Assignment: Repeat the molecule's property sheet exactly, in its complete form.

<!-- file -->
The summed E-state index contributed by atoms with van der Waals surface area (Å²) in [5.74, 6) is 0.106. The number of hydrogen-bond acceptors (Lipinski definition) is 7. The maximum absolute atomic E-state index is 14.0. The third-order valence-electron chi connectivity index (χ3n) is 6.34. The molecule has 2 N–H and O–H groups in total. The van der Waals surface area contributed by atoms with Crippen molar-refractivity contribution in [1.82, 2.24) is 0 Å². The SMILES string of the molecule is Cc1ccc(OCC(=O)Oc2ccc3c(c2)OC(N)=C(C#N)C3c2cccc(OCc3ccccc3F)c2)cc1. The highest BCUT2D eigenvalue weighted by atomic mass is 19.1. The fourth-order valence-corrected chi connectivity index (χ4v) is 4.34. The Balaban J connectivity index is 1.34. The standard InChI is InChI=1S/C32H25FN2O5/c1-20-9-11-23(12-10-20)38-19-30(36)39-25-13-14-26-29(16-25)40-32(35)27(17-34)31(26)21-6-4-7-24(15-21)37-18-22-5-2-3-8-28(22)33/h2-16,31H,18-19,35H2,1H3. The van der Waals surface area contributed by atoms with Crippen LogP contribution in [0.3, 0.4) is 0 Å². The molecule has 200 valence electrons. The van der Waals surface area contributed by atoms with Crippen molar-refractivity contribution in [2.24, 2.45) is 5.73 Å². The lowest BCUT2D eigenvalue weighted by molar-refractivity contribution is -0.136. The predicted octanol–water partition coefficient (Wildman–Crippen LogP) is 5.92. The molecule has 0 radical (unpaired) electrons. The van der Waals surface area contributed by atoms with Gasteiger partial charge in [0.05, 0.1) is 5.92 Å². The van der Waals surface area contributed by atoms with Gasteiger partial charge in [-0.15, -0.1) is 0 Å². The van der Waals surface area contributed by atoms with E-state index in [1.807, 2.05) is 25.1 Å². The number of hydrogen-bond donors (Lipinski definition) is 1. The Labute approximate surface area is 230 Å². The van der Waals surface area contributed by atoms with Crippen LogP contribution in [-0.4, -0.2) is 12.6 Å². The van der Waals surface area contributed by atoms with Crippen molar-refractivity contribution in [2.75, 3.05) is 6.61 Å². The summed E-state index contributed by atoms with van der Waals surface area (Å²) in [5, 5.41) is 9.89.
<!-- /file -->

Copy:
The summed E-state index contributed by atoms with van der Waals surface area (Å²) in [5.74, 6) is 0.106. The number of hydrogen-bond acceptors (Lipinski definition) is 7. The maximum absolute atomic E-state index is 14.0. The third-order valence-electron chi connectivity index (χ3n) is 6.34. The molecule has 2 N–H and O–H groups in total. The van der Waals surface area contributed by atoms with Crippen molar-refractivity contribution in [1.82, 2.24) is 0 Å². The SMILES string of the molecule is Cc1ccc(OCC(=O)Oc2ccc3c(c2)OC(N)=C(C#N)C3c2cccc(OCc3ccccc3F)c2)cc1. The highest BCUT2D eigenvalue weighted by atomic mass is 19.1. The fourth-order valence-corrected chi connectivity index (χ4v) is 4.34. The Balaban J connectivity index is 1.34. The standard InChI is InChI=1S/C32H25FN2O5/c1-20-9-11-23(12-10-20)38-19-30(36)39-25-13-14-26-29(16-25)40-32(35)27(17-34)31(26)21-6-4-7-24(15-21)37-18-22-5-2-3-8-28(22)33/h2-16,31H,18-19,35H2,1H3. The van der Waals surface area contributed by atoms with Crippen LogP contribution in [0.3, 0.4) is 0 Å². The molecule has 200 valence electrons. The van der Waals surface area contributed by atoms with Crippen molar-refractivity contribution in [2.24, 2.45) is 5.73 Å². The lowest BCUT2D eigenvalue weighted by molar-refractivity contribution is -0.136. The predicted octanol–water partition coefficient (Wildman–Crippen LogP) is 5.92. The molecule has 0 radical (unpaired) electrons. The van der Waals surface area contributed by atoms with Gasteiger partial charge in [0.05, 0.1) is 5.92 Å². The van der Waals surface area contributed by atoms with Gasteiger partial charge in [-0.15, -0.1) is 0 Å². The van der Waals surface area contributed by atoms with E-state index in [1.807, 2.05) is 25.1 Å². The number of hydrogen-bond donors (Lipinski definition) is 1. The Labute approximate surface area is 230 Å². The van der Waals surface area contributed by atoms with Crippen LogP contribution in [-0.4, -0.2) is 12.6 Å². The van der Waals surface area contributed by atoms with Crippen molar-refractivity contribution in [2.75, 3.05) is 6.61 Å². The summed E-state index contributed by atoms with van der Waals surface area (Å²) in [5, 5.41) is 9.89.